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Smart Materials Research
Volume 2012 (2012), Article ID 741835, 9 pages
http://dx.doi.org/10.1155/2012/741835
Research Article

Microstereolithography of Three-Dimensional Polymeric Springs for Vibration Energy Harvesting

Department of Mechanical Engineering, Northwestern University, Evanston, IL 60208-3111, USA

Received 17 December 2011; Accepted 13 March 2012

Academic Editor: Einar Halvorsen

Copyright © 2012 Evan Baker et al. This is an open access article distributed under the Creative Commons Attribution License, which permits unrestricted use, distribution, and reproduction in any medium, provided the original work is properly cited.

Abstract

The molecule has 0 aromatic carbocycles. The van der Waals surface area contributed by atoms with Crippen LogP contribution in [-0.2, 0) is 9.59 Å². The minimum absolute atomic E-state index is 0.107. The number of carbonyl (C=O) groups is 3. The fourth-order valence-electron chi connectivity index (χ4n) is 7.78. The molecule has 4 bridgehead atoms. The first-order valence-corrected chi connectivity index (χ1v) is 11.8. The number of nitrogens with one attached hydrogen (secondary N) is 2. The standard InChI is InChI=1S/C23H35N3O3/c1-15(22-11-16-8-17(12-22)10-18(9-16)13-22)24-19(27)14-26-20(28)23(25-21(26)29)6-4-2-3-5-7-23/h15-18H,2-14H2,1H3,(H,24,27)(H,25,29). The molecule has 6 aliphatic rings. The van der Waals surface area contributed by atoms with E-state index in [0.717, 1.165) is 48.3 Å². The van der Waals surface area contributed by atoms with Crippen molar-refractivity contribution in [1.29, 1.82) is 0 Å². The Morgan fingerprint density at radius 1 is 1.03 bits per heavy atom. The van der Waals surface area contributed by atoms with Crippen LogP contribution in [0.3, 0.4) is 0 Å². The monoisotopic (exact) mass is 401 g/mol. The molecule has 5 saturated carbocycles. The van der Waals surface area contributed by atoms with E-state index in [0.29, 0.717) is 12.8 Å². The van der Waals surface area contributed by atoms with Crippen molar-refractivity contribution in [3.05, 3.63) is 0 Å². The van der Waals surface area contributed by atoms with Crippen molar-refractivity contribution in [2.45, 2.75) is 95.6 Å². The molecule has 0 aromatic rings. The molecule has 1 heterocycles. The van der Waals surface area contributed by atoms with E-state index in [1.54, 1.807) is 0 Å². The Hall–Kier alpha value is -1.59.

The inefficiency in converting low frequency vibration (6~240 Hz) to electrical energy remains a key issue for miniaturized vibration energy harvesting devices. To address this subject, this paper reports on the novel, three-dimensional micro-fabrication of spring elements within such devices, in order to achieve resonances and maximum energy conversion within these common frequencies. The process, known as projection microstereolithography, is exploited to fabricate polymer-based springs direct from computer-aided designs using digital masks and ultraviolet-curable resins. Using this process, a micro-spring structure is fabricated consisting of a two-by-two array of three-dimensional, constant-pitch helical coils made from 1,6-hexanediol diacrylate. Integrating the spring structure into an electromagnetic device, with a magnetic load mass of 1.236 grams, the resonance is measured at 61 Hz, which is within 2% of the theoretical model. The device provides a maximum normalized power output of 9.14 μW/G ( 𝐺 = 9 . 8 1  ms−2) and an open circuit normalized voltage output of 621 mV/G. To the best of the authors knowledge, notable features of this work include the lowest Young’s modulus (530 MPa), density (1.011 g/cm3), and “largest feature size” (3.4 mm) for a spring element in a vibration energy harvesting device with sub-100 Hz resonance.